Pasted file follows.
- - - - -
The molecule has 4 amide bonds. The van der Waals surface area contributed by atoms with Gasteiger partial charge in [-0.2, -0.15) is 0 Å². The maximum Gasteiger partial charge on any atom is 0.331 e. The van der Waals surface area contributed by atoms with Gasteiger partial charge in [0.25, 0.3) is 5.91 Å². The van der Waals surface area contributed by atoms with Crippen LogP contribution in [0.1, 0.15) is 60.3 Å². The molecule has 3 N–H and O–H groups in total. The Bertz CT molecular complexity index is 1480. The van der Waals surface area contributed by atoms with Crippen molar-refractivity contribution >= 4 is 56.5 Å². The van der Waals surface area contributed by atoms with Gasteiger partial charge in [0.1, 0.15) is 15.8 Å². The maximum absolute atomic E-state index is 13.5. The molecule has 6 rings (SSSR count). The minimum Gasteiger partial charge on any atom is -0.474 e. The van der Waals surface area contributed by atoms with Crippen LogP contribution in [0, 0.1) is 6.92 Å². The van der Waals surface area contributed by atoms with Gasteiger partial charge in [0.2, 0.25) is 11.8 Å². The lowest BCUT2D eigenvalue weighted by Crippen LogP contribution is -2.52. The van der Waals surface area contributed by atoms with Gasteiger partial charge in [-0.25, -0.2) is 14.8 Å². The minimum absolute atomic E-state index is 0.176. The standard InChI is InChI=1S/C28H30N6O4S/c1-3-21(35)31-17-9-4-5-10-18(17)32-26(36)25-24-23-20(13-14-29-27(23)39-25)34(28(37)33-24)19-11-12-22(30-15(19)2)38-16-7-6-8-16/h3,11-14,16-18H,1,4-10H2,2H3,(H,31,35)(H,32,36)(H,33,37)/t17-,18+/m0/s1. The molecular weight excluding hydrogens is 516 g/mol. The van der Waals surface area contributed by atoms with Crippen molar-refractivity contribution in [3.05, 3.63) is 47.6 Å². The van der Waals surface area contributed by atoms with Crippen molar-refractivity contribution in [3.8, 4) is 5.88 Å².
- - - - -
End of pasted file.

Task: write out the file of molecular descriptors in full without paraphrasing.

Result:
The molecule has 4 amide bonds. The van der Waals surface area contributed by atoms with Gasteiger partial charge in [-0.2, -0.15) is 0 Å². The maximum Gasteiger partial charge on any atom is 0.331 e. The van der Waals surface area contributed by atoms with Gasteiger partial charge in [0.25, 0.3) is 5.91 Å². The van der Waals surface area contributed by atoms with Crippen LogP contribution in [0.1, 0.15) is 60.3 Å². The molecule has 3 N–H and O–H groups in total. The Bertz CT molecular complexity index is 1480. The van der Waals surface area contributed by atoms with Crippen molar-refractivity contribution >= 4 is 56.5 Å². The van der Waals surface area contributed by atoms with Gasteiger partial charge in [0.1, 0.15) is 15.8 Å². The maximum absolute atomic E-state index is 13.5. The molecule has 6 rings (SSSR count). The minimum Gasteiger partial charge on any atom is -0.474 e. The van der Waals surface area contributed by atoms with Crippen LogP contribution in [0, 0.1) is 6.92 Å². The van der Waals surface area contributed by atoms with Gasteiger partial charge in [0.2, 0.25) is 11.8 Å². The lowest BCUT2D eigenvalue weighted by Crippen LogP contribution is -2.52. The van der Waals surface area contributed by atoms with Gasteiger partial charge in [-0.25, -0.2) is 14.8 Å². The minimum absolute atomic E-state index is 0.176. The standard InChI is InChI=1S/C28H30N6O4S/c1-3-21(35)31-17-9-4-5-10-18(17)32-26(36)25-24-23-20(13-14-29-27(23)39-25)34(28(37)33-24)19-11-12-22(30-15(19)2)38-16-7-6-8-16/h3,11-14,16-18H,1,4-10H2,2H3,(H,31,35)(H,32,36)(H,33,37)/t17-,18+/m0/s1. The molecular weight excluding hydrogens is 516 g/mol. The van der Waals surface area contributed by atoms with Crippen molar-refractivity contribution in [3.05, 3.63) is 47.6 Å². The van der Waals surface area contributed by atoms with Crippen molar-refractivity contribution in [3.8, 4) is 5.88 Å².